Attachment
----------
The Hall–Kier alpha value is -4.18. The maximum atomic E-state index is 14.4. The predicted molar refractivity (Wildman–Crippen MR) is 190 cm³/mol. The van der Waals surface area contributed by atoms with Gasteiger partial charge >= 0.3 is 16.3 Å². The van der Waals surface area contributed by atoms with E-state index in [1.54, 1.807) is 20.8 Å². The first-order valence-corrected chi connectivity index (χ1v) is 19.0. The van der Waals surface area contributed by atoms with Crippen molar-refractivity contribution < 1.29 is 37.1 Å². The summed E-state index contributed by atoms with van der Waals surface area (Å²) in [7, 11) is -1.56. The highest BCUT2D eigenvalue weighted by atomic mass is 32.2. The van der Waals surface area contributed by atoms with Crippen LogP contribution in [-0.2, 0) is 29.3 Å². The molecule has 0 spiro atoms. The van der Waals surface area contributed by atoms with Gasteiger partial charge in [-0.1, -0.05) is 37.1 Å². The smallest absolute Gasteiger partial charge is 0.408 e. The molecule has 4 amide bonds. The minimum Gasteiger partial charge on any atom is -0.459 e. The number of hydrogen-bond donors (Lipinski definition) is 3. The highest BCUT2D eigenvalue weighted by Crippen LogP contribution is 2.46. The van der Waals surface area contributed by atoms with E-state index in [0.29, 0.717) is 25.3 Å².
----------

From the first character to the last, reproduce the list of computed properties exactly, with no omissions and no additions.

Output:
The Hall–Kier alpha value is -4.18. The maximum atomic E-state index is 14.4. The predicted molar refractivity (Wildman–Crippen MR) is 190 cm³/mol. The van der Waals surface area contributed by atoms with Gasteiger partial charge >= 0.3 is 16.3 Å². The van der Waals surface area contributed by atoms with E-state index in [1.54, 1.807) is 20.8 Å². The first-order valence-corrected chi connectivity index (χ1v) is 19.0. The van der Waals surface area contributed by atoms with Crippen molar-refractivity contribution < 1.29 is 37.1 Å². The summed E-state index contributed by atoms with van der Waals surface area (Å²) in [7, 11) is -1.56. The highest BCUT2D eigenvalue weighted by atomic mass is 32.2. The van der Waals surface area contributed by atoms with Crippen LogP contribution in [-0.2, 0) is 29.3 Å². The molecule has 0 spiro atoms. The van der Waals surface area contributed by atoms with Gasteiger partial charge in [-0.1, -0.05) is 37.1 Å². The smallest absolute Gasteiger partial charge is 0.408 e. The molecule has 4 amide bonds. The minimum Gasteiger partial charge on any atom is -0.459 e. The number of hydrogen-bond donors (Lipinski definition) is 3. The highest BCUT2D eigenvalue weighted by Crippen LogP contribution is 2.46. The van der Waals surface area contributed by atoms with E-state index in [0.29, 0.717) is 25.3 Å².